NEW YORK (MainStreet) — Twitter has arguably been the biggest success story of 2010, as far as young technology companies go.

The popular social networking site launched a very successful redesign earlier this year and started to make money by allowing businesses to advertise on the site, expanding its user base all the while.

In total, Twitter reports that there were 25 billion tweets posted to the site this year, a truly staggering number when you consider that in March the micro-blogging site finally reached 10 billion total tweets since its launch in 2006. To put it another way: The site saw 10 billion tweets in its first four years, and more than twice that amount in the span of just 12 months.

While impressive for their sheer volume, these numbers do conceal a potentially fatal weakness of the site: It’s flooded with tweets, but few users actually seem to read.

A recent survey from the Pew Research Group found that just 8% of Internet users use Twitter, and about 6% of all Americans do. By comparison, a report earlier this year found that more than 50% of Americans already use Facebook, and that amount has likely increased even more since then.

But the real blow to Twitter is that many of those who say they use the site check it very infrequently.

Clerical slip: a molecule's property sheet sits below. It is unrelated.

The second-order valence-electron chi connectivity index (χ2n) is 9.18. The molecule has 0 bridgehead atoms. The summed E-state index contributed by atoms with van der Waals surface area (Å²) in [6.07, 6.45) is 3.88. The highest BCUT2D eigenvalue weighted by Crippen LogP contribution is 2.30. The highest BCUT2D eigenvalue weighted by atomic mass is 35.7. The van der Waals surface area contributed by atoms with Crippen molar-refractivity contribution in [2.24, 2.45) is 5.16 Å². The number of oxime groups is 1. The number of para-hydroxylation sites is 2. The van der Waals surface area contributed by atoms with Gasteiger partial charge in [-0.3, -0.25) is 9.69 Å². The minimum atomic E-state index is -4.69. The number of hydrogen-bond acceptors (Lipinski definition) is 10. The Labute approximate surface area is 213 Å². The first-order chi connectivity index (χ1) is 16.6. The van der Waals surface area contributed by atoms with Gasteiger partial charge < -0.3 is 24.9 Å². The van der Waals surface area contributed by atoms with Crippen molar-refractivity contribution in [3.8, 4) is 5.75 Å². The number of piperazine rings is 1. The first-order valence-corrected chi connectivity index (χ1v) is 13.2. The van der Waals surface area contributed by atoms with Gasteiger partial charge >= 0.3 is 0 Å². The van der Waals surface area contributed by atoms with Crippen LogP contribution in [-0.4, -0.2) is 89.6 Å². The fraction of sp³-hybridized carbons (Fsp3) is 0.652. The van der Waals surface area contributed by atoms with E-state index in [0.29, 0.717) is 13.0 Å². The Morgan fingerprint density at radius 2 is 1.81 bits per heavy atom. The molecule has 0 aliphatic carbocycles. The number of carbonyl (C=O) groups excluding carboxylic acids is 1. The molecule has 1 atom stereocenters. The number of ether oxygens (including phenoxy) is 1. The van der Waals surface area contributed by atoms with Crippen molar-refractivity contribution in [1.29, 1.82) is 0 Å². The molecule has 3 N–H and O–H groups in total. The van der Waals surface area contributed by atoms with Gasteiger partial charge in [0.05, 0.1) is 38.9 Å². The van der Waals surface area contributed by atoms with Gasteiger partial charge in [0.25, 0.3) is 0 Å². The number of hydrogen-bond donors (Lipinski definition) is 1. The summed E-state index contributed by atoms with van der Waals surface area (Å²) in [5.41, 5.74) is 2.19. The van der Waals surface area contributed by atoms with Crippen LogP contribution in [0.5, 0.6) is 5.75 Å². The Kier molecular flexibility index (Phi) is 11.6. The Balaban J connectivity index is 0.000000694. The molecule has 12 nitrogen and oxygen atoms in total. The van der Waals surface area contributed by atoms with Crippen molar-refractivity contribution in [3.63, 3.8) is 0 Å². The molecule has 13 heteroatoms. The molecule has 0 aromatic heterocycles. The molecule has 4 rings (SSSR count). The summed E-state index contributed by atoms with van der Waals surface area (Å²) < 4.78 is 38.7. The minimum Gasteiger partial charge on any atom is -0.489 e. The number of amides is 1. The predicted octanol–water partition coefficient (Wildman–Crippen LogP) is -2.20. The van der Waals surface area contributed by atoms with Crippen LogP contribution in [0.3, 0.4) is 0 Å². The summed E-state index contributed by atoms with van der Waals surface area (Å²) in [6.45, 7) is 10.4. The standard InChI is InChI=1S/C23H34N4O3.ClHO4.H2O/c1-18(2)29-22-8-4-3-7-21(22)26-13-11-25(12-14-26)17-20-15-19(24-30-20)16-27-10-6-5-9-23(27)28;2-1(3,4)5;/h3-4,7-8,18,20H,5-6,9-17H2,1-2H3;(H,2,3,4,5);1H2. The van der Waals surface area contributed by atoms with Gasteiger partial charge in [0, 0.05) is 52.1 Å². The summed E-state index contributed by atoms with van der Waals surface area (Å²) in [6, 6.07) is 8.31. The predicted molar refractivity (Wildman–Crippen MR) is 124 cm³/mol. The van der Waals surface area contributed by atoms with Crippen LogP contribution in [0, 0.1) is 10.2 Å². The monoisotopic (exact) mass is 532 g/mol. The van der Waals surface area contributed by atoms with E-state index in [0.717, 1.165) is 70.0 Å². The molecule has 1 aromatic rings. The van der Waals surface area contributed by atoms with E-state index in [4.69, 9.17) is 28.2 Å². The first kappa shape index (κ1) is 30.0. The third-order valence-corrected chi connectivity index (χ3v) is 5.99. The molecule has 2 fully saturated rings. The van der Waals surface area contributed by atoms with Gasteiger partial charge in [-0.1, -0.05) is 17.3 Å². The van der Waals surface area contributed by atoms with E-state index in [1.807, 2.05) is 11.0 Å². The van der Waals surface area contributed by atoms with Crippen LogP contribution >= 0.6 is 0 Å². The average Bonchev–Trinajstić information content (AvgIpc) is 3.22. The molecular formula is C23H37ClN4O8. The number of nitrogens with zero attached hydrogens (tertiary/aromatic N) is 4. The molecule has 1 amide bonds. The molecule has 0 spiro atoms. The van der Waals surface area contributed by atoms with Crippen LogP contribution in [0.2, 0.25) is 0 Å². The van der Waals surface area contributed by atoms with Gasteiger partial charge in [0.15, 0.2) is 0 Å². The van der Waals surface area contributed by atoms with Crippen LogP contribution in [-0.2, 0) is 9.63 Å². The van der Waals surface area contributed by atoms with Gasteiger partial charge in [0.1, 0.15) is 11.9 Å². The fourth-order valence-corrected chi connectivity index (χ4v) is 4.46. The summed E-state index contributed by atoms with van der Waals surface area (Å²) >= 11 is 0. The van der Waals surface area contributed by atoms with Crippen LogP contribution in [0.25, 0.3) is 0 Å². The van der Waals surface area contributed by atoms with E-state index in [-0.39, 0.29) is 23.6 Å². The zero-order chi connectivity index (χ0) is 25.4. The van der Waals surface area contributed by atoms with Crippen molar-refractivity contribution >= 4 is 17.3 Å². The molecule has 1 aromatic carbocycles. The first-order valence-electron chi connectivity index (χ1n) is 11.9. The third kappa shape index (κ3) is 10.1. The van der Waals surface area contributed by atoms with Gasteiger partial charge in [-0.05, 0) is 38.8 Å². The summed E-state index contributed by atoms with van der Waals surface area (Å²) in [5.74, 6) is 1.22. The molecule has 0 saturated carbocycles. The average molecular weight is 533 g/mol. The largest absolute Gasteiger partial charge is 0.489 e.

Of the more than 2,000 adults surveyed, 48% said they check for tweets from other users only every few weeks or less. In fact, more than a fifth of those surveyed said they never look at other users’ tweets. Another 12% of users said they check the site for posts just one or two days a week. Taken together, the vast majority of users (60%) seem to not be very engaged with the site.

For all its growth, Twitter still seems to be a site where some users feel inclined to post, and post often, while many others sign up for the heck of it but fail to engage in the Twitter community. If the site wants to continue growing in a meaningful way, it may need to come up with some new ideas to boost engagement for the casual user.

After all, if someone tweets in a forest and no one is around to hear it, well, what’s the point?

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